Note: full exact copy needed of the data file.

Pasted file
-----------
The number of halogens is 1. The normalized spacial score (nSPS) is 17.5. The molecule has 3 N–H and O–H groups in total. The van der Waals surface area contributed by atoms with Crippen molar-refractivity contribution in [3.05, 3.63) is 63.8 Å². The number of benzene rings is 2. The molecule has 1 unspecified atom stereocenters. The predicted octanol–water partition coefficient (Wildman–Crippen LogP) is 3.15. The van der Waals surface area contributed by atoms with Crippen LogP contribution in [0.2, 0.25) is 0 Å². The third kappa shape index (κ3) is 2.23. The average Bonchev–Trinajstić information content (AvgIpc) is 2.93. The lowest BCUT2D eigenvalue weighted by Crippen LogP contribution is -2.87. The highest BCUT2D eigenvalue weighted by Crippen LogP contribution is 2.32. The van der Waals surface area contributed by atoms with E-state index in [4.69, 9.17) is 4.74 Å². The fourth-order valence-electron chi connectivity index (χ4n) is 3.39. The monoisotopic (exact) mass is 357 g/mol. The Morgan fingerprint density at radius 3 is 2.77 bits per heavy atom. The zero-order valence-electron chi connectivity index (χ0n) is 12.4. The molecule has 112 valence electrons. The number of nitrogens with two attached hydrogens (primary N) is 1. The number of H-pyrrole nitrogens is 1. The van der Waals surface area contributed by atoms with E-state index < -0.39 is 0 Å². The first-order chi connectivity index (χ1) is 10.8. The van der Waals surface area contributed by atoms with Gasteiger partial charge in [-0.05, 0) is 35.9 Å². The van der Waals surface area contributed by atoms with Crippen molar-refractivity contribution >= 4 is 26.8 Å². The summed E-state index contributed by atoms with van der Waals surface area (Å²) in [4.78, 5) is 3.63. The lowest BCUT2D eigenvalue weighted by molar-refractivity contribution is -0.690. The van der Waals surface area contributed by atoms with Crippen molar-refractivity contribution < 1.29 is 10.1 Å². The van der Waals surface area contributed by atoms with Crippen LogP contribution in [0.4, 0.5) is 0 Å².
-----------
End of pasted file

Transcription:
The number of halogens is 1. The normalized spacial score (nSPS) is 17.5. The molecule has 3 N–H and O–H groups in total. The van der Waals surface area contributed by atoms with Crippen molar-refractivity contribution in [3.05, 3.63) is 63.8 Å². The number of benzene rings is 2. The molecule has 1 unspecified atom stereocenters. The predicted octanol–water partition coefficient (Wildman–Crippen LogP) is 3.15. The van der Waals surface area contributed by atoms with Crippen LogP contribution in [0.2, 0.25) is 0 Å². The third kappa shape index (κ3) is 2.23. The average Bonchev–Trinajstić information content (AvgIpc) is 2.93. The lowest BCUT2D eigenvalue weighted by Crippen LogP contribution is -2.87. The highest BCUT2D eigenvalue weighted by Crippen LogP contribution is 2.32. The van der Waals surface area contributed by atoms with E-state index in [4.69, 9.17) is 4.74 Å². The fourth-order valence-electron chi connectivity index (χ4n) is 3.39. The monoisotopic (exact) mass is 357 g/mol. The Morgan fingerprint density at radius 3 is 2.77 bits per heavy atom. The zero-order valence-electron chi connectivity index (χ0n) is 12.4. The molecule has 112 valence electrons. The number of nitrogens with two attached hydrogens (primary N) is 1. The number of H-pyrrole nitrogens is 1. The van der Waals surface area contributed by atoms with E-state index < -0.39 is 0 Å². The first-order chi connectivity index (χ1) is 10.8. The van der Waals surface area contributed by atoms with Gasteiger partial charge in [-0.05, 0) is 35.9 Å². The van der Waals surface area contributed by atoms with Crippen molar-refractivity contribution >= 4 is 26.8 Å². The summed E-state index contributed by atoms with van der Waals surface area (Å²) in [4.78, 5) is 3.63. The lowest BCUT2D eigenvalue weighted by molar-refractivity contribution is -0.690. The van der Waals surface area contributed by atoms with Crippen molar-refractivity contribution < 1.29 is 10.1 Å². The van der Waals surface area contributed by atoms with Crippen LogP contribution in [0.4, 0.5) is 0 Å².